Ok folks, here’s part two of the Billboard Top 40 from January 5th, 1980. This was the soundtrack in my car going to or from the roller rink or the bowling alley in the Winter of 1980. As you can see, I’ve discussed most of these before, so I’ll try to add something new to the discussion if I can.
20. J.D. Souther – You’re Only Lonely
THW – J.D. always hung around the right folks but never got the proper break as a solo artist. He was in a band with Glenn Frey called Longbranch Pennywhistle before the Frey guy joined the Eagles. He hit the Top 40 in 1975 as a trio with Richie Furay & Chris Hillman. He dated Linda Rondstadt and co-wrote big hits such as Best Of My Love and New Kid In Town for the Eagles. His 1976 album, Black Rose, was terrific, but no one heard it. So in his frustration, he rewrote the Roy Orbison classic Only Lonely, and everyone ate it up. Souther felt so guilty that he sentenced himself to an entire season of acting on thirtysomething.
19. Pablo Cruise – I Want You Tonight
On the Big 80’s countdown, Alan Hunter mentions that disco and Yacht Rock were on their last breath, as evidenced by this song. Even though Disco had many more hits up its sleeve, I’ll concede that point. But Yacht Rock was just getting started. Look at the Yachtski scale for an idea of how many hits have yet to happen. We didn’t know who Christopher Cross was. Also…
18. Kenny Loggins – This Is It
PD , RAR – case in point.
17. Prince – I Wanna Be Your Lover
PD – According to the purple multi-tasker, he wants to be:
- your lover
- your brother
- your mother
- your sister
- the only one who makes you come running
- the only one you come (sic) for
That takes a lot of talent ( and a disregard for social mores).
PD – This song actually rocks. So what happened to the band in 1979? Well, Grace Slick was out, and Marty Balin split too. They brought in Mickey Thomas, and they got this Top 20 cruncher. Grace came back, and everything got softer and….slicker. So how about we give Mickey and his ‘city building’ a break?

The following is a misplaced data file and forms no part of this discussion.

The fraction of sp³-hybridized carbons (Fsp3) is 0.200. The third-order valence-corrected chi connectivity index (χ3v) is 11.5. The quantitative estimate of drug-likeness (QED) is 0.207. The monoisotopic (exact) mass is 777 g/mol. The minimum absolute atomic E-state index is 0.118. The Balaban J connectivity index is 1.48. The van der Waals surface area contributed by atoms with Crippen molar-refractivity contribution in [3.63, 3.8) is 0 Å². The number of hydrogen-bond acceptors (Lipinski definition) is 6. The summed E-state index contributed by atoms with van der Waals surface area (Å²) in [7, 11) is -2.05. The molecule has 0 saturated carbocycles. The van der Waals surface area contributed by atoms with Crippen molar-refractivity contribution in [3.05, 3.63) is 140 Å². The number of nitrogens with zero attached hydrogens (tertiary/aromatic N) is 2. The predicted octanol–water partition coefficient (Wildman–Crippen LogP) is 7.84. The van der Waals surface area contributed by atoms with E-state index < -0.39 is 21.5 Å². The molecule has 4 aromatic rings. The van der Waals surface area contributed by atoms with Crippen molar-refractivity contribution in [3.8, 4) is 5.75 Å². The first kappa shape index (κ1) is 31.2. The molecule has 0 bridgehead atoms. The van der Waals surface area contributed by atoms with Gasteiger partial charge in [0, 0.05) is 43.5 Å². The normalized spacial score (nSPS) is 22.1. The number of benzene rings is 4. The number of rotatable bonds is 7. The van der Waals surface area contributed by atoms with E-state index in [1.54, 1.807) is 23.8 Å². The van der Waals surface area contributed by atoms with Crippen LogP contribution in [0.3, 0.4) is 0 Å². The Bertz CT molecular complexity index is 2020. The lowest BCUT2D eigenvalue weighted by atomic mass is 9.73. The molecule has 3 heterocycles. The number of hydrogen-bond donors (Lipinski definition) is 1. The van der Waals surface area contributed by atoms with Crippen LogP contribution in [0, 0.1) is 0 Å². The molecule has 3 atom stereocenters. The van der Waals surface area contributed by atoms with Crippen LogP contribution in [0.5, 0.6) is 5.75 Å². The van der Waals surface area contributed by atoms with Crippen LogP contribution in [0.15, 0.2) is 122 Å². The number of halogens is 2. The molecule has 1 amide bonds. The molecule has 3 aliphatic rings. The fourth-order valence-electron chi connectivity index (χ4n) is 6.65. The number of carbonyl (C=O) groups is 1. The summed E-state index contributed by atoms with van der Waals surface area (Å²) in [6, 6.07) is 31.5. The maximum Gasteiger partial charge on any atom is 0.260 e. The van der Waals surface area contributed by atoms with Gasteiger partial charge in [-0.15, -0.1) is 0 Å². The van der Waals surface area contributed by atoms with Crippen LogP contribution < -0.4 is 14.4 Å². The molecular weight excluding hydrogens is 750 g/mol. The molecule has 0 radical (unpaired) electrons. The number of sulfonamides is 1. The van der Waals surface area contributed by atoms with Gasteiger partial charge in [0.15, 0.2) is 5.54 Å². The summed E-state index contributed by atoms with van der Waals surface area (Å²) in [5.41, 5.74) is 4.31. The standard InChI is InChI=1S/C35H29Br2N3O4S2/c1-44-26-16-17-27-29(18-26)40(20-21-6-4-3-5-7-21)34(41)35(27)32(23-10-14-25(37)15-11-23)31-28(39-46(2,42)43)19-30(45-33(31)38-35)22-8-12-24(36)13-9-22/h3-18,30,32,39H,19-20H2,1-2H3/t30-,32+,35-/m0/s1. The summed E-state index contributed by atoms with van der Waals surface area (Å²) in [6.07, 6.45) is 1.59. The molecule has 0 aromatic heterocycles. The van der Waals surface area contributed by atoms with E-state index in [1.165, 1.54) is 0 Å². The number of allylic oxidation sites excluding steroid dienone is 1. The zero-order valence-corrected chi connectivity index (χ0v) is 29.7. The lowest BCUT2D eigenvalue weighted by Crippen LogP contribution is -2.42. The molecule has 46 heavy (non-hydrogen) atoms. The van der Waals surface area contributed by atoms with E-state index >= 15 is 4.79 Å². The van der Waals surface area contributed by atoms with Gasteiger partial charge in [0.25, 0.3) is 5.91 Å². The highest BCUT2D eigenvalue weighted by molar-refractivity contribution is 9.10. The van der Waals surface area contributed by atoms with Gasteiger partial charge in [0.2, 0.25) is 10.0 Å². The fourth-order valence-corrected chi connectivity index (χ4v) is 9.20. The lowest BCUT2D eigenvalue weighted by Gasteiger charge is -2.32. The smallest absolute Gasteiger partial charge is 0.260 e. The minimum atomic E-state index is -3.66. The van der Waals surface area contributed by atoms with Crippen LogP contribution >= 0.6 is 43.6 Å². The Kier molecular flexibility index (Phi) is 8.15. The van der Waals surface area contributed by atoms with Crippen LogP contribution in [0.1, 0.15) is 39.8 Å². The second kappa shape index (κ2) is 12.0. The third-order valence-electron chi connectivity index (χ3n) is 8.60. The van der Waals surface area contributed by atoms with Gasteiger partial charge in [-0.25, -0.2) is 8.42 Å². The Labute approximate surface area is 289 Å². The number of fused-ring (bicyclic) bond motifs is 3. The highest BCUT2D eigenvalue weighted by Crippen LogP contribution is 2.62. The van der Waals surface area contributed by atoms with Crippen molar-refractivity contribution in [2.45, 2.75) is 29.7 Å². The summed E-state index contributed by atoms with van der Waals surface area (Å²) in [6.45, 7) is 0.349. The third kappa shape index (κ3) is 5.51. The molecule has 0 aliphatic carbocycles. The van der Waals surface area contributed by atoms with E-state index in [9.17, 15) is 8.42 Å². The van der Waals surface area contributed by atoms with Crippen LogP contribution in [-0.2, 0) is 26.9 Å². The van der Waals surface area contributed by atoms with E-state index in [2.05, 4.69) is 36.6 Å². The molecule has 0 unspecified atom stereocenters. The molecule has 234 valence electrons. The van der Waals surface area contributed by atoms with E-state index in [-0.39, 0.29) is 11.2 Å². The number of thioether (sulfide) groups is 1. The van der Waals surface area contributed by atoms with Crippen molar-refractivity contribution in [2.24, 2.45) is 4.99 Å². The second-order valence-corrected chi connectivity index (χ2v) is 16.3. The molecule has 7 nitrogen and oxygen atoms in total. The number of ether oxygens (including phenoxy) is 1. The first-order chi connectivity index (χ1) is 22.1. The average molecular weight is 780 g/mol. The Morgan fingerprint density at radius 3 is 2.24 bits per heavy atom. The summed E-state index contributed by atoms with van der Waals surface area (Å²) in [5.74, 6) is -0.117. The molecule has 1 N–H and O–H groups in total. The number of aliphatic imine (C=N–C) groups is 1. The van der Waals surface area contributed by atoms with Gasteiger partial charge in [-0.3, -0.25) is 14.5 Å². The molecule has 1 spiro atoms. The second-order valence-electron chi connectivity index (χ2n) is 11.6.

15. Dr. Hook – Better Love Next Time
PD – Whenever someone decides to do the definitive documentary about COVID, I bet they will find out it all started with a groupie from a 1980 Dr. Hook dressing room afterparty.
I know I’ve slammed on these guys before, but come on…head games? Are you done snickering yet? This LP also includes the track Dirty White Boy, so they knew what they were doing. They must have thought they were the wittiest guys in rock back then or were perma-drunk all the time.
I was so confused when I saw this album cover of a young girl sitting on a urinal washing a bathroom stall. [I didn’t know that toilet was called the head when I was a kid.] This tune has such a troglodytic beat that I expect Lou Gramm to come out in a loincloth holding a club when he sings this. Thankfully they took some time off and began checking into their softer side, although reticently.
PD – The best thing the Eagles did was to call it quits after releasing the album with the same name as this single. You’d want to believe that they knew they were running on fumes as a group by 1980. But I’m sure it was more of a cocaine-fueled ego battle of who was the more giant star than anything else. Also, it was so cool for Joe Walsh to recycle his licks on this tune for his appearance on this.
12. Smokey Robinson – Cruisin’
PD – The ultimate palette cleanser.
11. Little River Band – Cool Change
PD – Time for a cool change with a ballad from this Australian group that sounds so much like 1979’s Lady that it’s neither cool nor a change. Though I wished James Cameron could have scored the Avatar: The Way of the Water scene where Lo’ak and his Tulkan friend ride through the ocean with this song.